Blog, Exhibitions

Living Colour

Opening tomorrow An exhibition of the work of pioneering Abstract Expressionist artist Lee Krasner (1908-1984)

30th May -1st September at the Barbican

Lee Krasner Desert Moon 1955. Los Angeles County Museum of Art.

Joy oh joy this exhibition is fabulous. What a coup for the Barbican the first European exhibition for over 50 years of the work of, American artist, Lee Krasner. The exhibition will then tour to Frankfurt, Bern and Bilbao.

Lee Krasner painting Portrait in Green in her studio in Springs, NY,1969. Photograph by Mark Patiky

         Living Colour features nearly 100 works-many on show in the UK for the first time – across her 50year career, and tells the story of a formidable artist whose importance has often been eclipsed by her marriage to Jackson Pollock.

Lee Krasner Palingenesis, 1971

Jane Alison, Head of Visual Arts, Barbican, said ‘We are thrilled to be staging Lee Krasner: Living Colour. Despite featuring in museum collections around the world and being one of the few women to have a solo show at New York’s Museum of Modern Art, in 1984, Krasner has not received the recognition she deserves in Europe, making this an exciting opportunity for visitors here to experience the sheer impact of her work.”

Lee Krasner 1938 photographer unknown

The exhibition celebrates Krasner’s spirit for invention –including striking early self portraits, a body of energetic charcoal life drawings; original photographs of her proposed department store window displays, designed during the war effort, and her acclaimed ‘Little Image’ paintings from the 1940s with their tightly controlled geometrics.

Lee Krasner Abstract No 2 1946-48

  

It also featured collages comprised of torn-up earlier work and a selection of her most impressive large scale abstract paintings.

Lee Krasner Polar Stampede 1960

Krasner was determined to find new ways to capture inner experience. As playwright Edward Albee commented at her memorial at the Metropolitan Museum of Art, in both her life and her work ‘ she looked you in the eye, and you dare not flinch’.

Lee Krasner Icarus 1964

The work is accompanied by rare photography and film from the period, in an elegant exhibition design by David Copperfield Architects. There is a very nice fully illustrated Thames and Hudson book to accompany the exhibition £35 www.barbican.org/artgallery

Blog, Exhibitions

Dorothea Tanning the best female twentieth century artist you’ve never heard of.

Her work is currently on show at Tate Modern. Tanning is one of a number of unjustly overlooked female artists whose work has been reassessed in recent years.

Birthday 1942 oil paint on canvas (Self Portrait)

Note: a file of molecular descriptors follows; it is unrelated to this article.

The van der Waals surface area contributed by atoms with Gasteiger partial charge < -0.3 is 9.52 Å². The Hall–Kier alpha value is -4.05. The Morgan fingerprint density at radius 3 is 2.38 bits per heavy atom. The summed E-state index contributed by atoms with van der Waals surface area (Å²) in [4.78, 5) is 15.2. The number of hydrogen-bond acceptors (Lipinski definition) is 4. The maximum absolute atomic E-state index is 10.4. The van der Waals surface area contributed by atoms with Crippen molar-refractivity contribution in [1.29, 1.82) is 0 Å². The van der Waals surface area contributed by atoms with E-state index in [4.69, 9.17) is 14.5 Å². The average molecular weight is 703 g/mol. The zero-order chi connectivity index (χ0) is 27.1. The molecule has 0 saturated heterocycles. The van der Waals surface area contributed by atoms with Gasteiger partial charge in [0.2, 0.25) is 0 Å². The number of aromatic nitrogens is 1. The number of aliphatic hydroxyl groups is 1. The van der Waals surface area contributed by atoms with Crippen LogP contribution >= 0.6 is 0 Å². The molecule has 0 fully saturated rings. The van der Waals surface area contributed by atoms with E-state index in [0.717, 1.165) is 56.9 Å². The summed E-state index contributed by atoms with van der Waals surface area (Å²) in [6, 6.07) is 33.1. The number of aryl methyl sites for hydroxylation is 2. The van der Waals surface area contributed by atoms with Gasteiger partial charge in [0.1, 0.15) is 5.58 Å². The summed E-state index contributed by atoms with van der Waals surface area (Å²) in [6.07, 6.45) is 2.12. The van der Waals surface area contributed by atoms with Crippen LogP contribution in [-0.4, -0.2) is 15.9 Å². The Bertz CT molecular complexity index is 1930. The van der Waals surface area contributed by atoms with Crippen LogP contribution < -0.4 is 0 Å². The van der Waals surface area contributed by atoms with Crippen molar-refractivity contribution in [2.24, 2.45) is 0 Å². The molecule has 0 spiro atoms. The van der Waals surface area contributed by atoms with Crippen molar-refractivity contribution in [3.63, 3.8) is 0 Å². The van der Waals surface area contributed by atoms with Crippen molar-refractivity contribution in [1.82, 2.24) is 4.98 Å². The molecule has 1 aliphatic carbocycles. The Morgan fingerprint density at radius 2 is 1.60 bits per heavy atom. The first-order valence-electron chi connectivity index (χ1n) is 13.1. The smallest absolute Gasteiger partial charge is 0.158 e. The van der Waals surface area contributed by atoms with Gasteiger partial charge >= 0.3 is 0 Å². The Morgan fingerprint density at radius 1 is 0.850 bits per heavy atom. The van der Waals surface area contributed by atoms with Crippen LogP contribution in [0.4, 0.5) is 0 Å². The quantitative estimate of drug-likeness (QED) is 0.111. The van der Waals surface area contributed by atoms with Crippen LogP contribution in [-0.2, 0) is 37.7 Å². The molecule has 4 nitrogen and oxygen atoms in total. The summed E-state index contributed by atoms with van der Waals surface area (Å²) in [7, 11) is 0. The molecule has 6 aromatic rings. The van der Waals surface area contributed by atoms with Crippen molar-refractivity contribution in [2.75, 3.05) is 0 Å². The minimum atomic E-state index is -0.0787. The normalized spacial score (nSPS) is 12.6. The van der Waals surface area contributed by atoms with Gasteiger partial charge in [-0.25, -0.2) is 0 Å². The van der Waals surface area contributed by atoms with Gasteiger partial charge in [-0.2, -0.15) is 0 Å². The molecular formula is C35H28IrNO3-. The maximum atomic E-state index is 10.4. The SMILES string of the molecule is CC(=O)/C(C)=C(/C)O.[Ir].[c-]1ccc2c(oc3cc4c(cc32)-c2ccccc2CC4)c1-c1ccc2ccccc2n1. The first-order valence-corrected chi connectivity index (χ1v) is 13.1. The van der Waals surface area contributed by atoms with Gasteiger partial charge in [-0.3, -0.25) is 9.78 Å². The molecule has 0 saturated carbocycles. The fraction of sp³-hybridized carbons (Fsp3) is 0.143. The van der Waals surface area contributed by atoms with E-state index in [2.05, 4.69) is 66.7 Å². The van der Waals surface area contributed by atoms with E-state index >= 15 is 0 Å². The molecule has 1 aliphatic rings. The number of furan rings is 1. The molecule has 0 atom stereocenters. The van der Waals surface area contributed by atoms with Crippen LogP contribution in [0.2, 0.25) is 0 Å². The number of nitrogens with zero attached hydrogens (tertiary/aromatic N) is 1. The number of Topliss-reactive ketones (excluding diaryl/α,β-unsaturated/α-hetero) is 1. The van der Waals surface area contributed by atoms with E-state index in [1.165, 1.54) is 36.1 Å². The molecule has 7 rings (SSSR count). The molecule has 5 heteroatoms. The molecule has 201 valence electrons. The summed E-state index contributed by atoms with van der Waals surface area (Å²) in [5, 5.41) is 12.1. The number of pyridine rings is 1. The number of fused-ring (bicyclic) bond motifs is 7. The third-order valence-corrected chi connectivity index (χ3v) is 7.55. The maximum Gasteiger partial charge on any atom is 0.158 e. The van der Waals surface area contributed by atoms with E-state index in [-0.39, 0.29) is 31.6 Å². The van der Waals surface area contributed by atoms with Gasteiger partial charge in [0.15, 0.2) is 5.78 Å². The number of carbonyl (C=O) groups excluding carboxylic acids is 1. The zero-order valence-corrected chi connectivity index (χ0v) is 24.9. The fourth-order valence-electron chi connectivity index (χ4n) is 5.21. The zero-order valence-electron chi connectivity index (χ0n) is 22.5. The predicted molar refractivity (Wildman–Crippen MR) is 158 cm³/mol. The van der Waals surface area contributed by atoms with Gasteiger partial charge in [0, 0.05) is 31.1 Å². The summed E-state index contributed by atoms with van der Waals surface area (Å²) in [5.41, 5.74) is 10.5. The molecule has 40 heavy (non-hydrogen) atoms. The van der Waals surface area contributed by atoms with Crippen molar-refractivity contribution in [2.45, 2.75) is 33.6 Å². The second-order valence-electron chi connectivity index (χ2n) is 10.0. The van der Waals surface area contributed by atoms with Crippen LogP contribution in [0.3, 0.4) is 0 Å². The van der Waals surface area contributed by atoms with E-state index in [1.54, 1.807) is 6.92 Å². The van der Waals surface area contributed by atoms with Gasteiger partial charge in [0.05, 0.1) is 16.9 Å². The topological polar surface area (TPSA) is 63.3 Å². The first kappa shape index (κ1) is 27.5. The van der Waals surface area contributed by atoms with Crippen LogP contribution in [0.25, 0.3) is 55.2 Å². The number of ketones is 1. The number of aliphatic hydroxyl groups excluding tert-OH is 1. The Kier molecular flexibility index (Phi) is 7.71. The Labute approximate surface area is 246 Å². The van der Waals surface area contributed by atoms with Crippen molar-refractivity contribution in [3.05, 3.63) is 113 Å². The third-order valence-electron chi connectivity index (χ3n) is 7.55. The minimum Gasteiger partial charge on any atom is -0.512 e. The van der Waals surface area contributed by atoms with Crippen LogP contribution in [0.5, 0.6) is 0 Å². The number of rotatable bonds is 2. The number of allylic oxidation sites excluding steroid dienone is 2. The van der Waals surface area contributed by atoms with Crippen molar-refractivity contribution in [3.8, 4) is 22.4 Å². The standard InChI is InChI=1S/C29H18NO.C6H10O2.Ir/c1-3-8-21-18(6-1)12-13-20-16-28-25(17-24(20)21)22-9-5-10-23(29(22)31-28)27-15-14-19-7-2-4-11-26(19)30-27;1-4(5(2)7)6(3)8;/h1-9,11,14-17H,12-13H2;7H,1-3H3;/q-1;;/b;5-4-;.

The show’s curator, Ann Coxon, says that Tanning not only suffered from the sexism of the Surrealist movement but also from her own resistance to being labeled as a feminist artist. This meant that she, in effect, excluded herself from the feminist exhibitions of surrealist art in the late 1980’s and 1990’s.

Her time has now come, as she fits in well with the Tate’s mission to display the work of twentieth century female artists.

At the start of her career Tanning was a surrealist painter. She was totally hooked on the idea after seeing the groundbreaking exhibition ‘Fantastic Art, Dada and surrealism at the Museum of Modern Art. This prompted her to visit Paris in 1939, a trip that was cut short by the German invasion. Tanning was able to meet many of the surrealists, including her future husband Max Ernst, when they fled the Nazis for New York.

Tannings 1940’s work is surrealist but also includes a great deal of dramatic gothic touches. The painting that has been used as the exhibition’s poster is amazing and much smaller than you expect it to be.

Eine Kleine Nachtmusik 1943

Eine Klien Nachtmusik (1943) has two girls in Victorian dress fighting a giant tentacled sunflower along a hotel corridor. As with many of Tannings paintings there are a number of doors- inviting you the viewer in.

Alyce Mahon, the exhibitions co-curator says ‘ The door is a talisman for the power of art over the spectator’.

In the 1950’s and 60’s Tanning moved away from Surrealism towards abstraction. Her paintings showed entwined figures which appear to loom out of a blue grey fog.

Poached Trout

Her work is usually accompanied by amusing titles, sometimes in French sometimes in English.  This woman had a sense of humour! As well as paintings and sculpture Tanning also designed for the theatre.

One room in the exhibition is named Maternities. Tanning did not have children but spoke of maternity in a broader sense and sometimes likened artworks to creative offspring. Some of her drawings from this time remind me very much of the raw, minimal vital drawings of Tracy Emin.

The last section of the exhibition shows Tanning’s move into soft sculpture. It is important to remember that she was a pioneer in this method of creativity way ahead of her time and prefiguring the work of Sarah Lucas and Louise Bourgeois. The Installation Hotel du Pavot : chamber 202, is magnificent and shocking all at the same time with its organic shaped forms, bodies?, bursting through the walls.

Installation Hotel du Pavot : chamber 202

Dorothea Tanning is at Tate Modern until June 9th 2019. A great Exhibition not to be missed.